It’s David Cameron’s final day as Prime Minister and while the tributes pour in I’m left wondering why exactly is he leaving Number 10?
The Prime Minister announced he would step down after losing the controversial referendum on Britain’s membership of the European Union. When he stated the country “needed new leadership” we all assumed Boris Johnson would take charge. Or at least a Brexiter.
Cameron’s departure announcement on Friday 24th June dealt a crushing blow to Mr Johnson and Mr Gove. It’s no secret that they hoped the PM would trigger Article 50, take the bullet and then step aside to let the new leader recover the situation.
Now, less than a month on, the political careers of Boris Johnson and Michael Gove sit in limbo. We are yet to see if Mr Cameron has destroyed their political careers in return for the loss of the referendum but the in the case of former Defence Secretary Liam Fox, (recently on the ballot to become Conservative Party leader) he is proof that when you begin to slide it’s hard to recover.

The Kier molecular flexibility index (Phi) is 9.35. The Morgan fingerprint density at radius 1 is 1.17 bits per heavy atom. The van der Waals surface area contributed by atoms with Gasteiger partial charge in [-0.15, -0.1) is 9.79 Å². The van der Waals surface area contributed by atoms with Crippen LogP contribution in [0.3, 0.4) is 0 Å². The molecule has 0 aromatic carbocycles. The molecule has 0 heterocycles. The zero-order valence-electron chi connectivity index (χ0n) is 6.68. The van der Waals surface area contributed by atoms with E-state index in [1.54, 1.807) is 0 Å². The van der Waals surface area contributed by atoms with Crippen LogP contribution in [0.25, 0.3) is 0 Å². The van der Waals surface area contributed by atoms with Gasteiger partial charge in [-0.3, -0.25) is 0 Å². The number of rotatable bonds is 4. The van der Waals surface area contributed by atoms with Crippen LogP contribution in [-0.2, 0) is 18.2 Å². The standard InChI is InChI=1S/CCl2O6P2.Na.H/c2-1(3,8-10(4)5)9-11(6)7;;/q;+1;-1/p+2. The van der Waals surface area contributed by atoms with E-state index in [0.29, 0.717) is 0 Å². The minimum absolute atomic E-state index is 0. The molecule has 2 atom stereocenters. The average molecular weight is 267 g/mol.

Theresa May will become Prime Minister tomorrow. She will become the country’s second female PM and faces a raft of pressing issues in the near future. Personally a snap General Election seems unlikely and probably unwise given the turmoil that we are yet to endure.
She commanded the majority of support within the parliamentary party however she was not a Brexiter. Despite stating that Brit exit is Brit exit it is unclear what kind of separation Mrs May has in mind.
The petition calling for a second referendum has received enough signatures to merit a debate in parliament. Were this to throw up more surprises, Theresa May could face a monumental headache on arrival at Number 10.